Earning My Miles

I’ve done the 3,000 mile trip between home and college via just about every form of transport but hot air balloon, but when I have four days to sacrifice, I always opt for Amtrak. Most students don’t even think about traveling by locomotive. Well, it’s time to take off your train-ing wheels and kiss the air goodbye. The iron horse is where it’s at.

 

Ten Reasons You’ll Love the Tracks

 

  • Ticket Convenience: You won’t find a booked train in the USA, that’s for sure. And with demand that low, ticket prices don’t climb until only about 1-2 weeks before a departure. Plus, you can change the date of your whole trip any time without paying a penalty. That gives your schedule more flexibility than a month-in-advance, non-negotiable plane ticket. In other words, I can embrace my favorite college habit: procrastination.
  • Affordability: The train is almost always cheaper than flying or driving. If you have one of those International Student Identification Cards or Student Advantage Cards, you’re guaranteed a 15% discount – otherwise, students fend like ordinary citizens. Considering the other advantages, I’m willing to pay up for a train, but the college cheapskate will always find a an inexpensive ticket.
  • Luggage: A ticket entitles you to three bags. The measurements and weights are a little more reasonable than with air travel. But the real luggage advantage comes in the bonus-bags. Each additional bag (up to three) is only $10. It used to be cheaper. It used to be more bags. But six bags will get you moved out in a jiff, and compare a $10 charge with $70 for an extra bag on a plane. It also beats the heck out of UPS.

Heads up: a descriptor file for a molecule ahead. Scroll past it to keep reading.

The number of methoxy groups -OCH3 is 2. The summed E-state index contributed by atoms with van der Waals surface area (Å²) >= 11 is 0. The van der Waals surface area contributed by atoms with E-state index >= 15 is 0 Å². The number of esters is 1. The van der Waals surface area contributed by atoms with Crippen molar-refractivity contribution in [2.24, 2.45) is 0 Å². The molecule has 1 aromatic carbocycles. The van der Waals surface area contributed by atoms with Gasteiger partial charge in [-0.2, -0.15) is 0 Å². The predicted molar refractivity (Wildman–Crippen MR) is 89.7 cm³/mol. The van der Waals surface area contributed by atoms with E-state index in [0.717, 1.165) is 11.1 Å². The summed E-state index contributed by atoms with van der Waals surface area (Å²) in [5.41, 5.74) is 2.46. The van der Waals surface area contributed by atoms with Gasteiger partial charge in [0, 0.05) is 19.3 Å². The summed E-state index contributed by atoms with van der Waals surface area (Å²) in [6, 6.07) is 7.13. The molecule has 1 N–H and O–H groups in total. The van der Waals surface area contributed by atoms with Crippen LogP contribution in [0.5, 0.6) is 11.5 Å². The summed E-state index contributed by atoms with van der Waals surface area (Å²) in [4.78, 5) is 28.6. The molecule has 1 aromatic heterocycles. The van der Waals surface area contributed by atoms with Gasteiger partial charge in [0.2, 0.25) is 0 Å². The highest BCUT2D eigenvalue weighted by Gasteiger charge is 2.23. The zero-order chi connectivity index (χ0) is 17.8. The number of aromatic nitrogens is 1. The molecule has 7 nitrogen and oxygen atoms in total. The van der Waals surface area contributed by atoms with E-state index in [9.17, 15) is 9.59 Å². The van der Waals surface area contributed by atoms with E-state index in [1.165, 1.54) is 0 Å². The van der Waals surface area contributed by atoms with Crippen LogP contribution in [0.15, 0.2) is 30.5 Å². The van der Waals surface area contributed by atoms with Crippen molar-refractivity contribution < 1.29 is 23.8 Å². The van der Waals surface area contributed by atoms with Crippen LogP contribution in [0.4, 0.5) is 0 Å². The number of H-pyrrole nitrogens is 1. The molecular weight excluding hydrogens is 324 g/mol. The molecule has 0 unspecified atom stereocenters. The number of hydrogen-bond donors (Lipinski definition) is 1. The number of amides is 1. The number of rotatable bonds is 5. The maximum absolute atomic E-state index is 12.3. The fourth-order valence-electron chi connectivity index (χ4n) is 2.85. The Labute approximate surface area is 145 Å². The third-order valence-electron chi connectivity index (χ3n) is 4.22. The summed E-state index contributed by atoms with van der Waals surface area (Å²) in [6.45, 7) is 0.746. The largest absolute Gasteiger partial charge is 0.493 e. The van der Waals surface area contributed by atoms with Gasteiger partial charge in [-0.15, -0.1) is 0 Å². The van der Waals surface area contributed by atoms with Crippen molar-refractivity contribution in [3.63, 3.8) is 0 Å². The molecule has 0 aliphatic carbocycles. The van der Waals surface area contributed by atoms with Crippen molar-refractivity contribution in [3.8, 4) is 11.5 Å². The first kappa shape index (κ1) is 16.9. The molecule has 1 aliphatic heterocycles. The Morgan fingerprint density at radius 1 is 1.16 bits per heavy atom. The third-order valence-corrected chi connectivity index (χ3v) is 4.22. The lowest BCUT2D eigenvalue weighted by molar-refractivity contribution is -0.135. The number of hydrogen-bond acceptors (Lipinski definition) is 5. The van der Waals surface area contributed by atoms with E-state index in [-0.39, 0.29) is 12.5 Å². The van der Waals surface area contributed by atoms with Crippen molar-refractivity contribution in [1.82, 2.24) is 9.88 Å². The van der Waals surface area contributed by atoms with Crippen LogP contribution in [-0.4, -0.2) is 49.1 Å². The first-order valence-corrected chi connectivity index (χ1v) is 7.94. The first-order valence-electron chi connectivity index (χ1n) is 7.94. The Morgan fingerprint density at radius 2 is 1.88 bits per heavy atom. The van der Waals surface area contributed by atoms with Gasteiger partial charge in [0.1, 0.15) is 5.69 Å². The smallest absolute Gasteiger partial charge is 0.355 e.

• Breathing Space: In a train, there is no “fasten seatbelt sign,” in fact, there’s no seatbelt at all. So, you can stretch and wander to the café, the observation car or just stick around your own area. Sleepers seat two comfortably, and coach has more elbow room than first-class on an airplane.
  • The View: Looking at the tops of clouds was fun when you were seven. Broad windows and an observation car on a train make the pleasant, ever-changing view better than an in-flight movie. Of course, whether you get 40 hours of desert scenery or brick facades covered in graffiti will depend on your route.
  • Lax Security: Let’s face it: as terror-free as it might be on an airplane these days, there’s still the fact that you’re floating 40,000 feet in the air. Airport security is a big pain. For this trip, I got to the station about 45 minutes early. I strolled on the train without passing through a metal detector. And my guns, drugs and transformers sit safely in my carry-ons.
  • Meeting People: Probably the best part about the train might at first seem like the worst. When you eat in the dining car, you will traditionally be forced to sit with total strangers – even when empty booths surround you. Last night, I met a guy who was stationed in Germany from 1977 to 1980 (I think something important happened during then….). Besides the sharing those experiences, he gave me the low-down for my trip abroad next semester. 20 minutes ago, I met a guy who was a retired mechanic for Kodak. Sound simple enough? Try working in the dark all day.